They’re not only standing on principle, though. Local police agencies may not have to worry about federal supervision or disciplinary action, but they do have to worry about their budgets.
Here’s why that matters. Some of the money that flows to police agencies comes from the federal government. And federal funding can be made contingent on any number of factors — theoretically including adherence to U.S. cannabis laws or maintaining a drug-free workplace. Management consultants might call decisions based on this reasoning the “better safe than sorry” theory.
The most common argument against allowing police officers to smoke weed involves safety.
Let’s start with one little-known federal law: it’s illegal to purchase or own a gun or ammunition if you use cannabis. The ATF (Bureau of Alcohol, Tobacco, and Firearms) registration form you fill out when you buy a gun requires you to certify that you don’t use marijuana. (CBD is exempt.) The supposed reason the feds still “ban” weed users from gun ownership? Safety.
That same reasoning is what’s most often heard from police officials in legal states when they’re asked about their department’s policy on pot use. They claim that the psychoactive effects of marijuana smoked off-the-job could linger when an officer reports to work. And they say that’s a particular concern because most police officers carry weapons while performing their duties. In short, it’s not safe for weed-using cops to handle a gun. Literally, “better safe than sorry.”
Most people who love the green might find that reasoning to be strained at best. Remember, though, police organizations are conservative by nature. Most are very slow to make changes.
Here’s the good news: a few departments have started.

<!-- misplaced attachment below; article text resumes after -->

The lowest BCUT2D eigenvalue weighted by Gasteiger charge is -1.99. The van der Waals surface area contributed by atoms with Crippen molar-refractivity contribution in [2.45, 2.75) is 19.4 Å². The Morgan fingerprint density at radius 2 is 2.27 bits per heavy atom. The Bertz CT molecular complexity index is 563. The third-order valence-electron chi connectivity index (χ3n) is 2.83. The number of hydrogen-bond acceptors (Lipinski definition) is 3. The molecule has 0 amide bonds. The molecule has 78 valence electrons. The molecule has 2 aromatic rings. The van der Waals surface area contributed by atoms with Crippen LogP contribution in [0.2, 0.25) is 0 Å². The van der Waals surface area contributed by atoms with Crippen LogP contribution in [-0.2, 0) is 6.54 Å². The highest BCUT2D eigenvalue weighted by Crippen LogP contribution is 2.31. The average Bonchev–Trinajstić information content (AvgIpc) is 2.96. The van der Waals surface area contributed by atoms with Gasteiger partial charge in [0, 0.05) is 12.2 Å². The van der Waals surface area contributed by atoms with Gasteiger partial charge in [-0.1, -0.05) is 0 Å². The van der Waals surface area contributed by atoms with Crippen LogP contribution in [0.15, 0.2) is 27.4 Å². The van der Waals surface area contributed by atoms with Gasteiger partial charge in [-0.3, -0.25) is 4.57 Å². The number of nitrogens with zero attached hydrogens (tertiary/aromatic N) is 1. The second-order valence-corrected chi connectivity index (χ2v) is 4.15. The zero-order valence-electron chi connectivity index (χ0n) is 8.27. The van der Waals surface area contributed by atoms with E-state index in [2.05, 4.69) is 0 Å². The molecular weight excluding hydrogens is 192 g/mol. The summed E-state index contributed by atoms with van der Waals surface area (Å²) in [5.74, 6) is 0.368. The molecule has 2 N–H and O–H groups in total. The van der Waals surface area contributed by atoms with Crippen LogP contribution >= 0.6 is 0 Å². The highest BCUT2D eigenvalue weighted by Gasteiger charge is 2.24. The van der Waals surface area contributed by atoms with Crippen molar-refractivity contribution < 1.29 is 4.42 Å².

Incremental Changes in Police Weed Policy
So far, there are no U.S. police departments that allow officers to smoke weed recreationally. However, several have accepted the fact that medical marijuana is a “real thing.”
All first-responders in Yuma, Arizona, are allowed to smoke weed during their off-hours if they have a valid prescription. Applicants to Utah’s police academy are now allowed to be medical marijuana patients, as long as they prove the use is legitimate and they disclose what products they use. As of now, though, they still cannot carry a firearm.
There are moves in other states and cities to allow police officers to use medical marijuana, but progress is slow — as it always is in police departments. The greater relaxation of “weed standards” involves job applicants and prior use.
In the past, people who wanted to become a police officer were automatically disqualified for having used marijuana, no matter how long ago they’d toked up. Faced with a dwindling pool of job applicants, however, states like Connecticut and cities like Seattle have eased those restrictions. Police applicants there are only disqualified from consideration if they’ve smoked within the past year, and the restriction has been lowered to three years in states like Connecticut and Chicago.
So for now, most cops still can’t smoke weed legally, but it appears that may change over time. After all, 20 years ago who would have thought that nearly 70% of Americans would be in favor of legalization?
Can Police Officers Smoke Weed? FAQ
Q: What happens to a cop who’s caught smoking weed?
A: It varies from state to state and community to community. Many will face termination, but some may just face disciplinary action.
Q: I’m guessing that federal officers, like those in the Secret Service and the FBI, can’t use weed?
A: That’s correct — but even the Secret Service and FBI have lowered their requirements for job applicants. Any prior cannabis use was once a disqualifier, but now they must only have been clean for the past three years.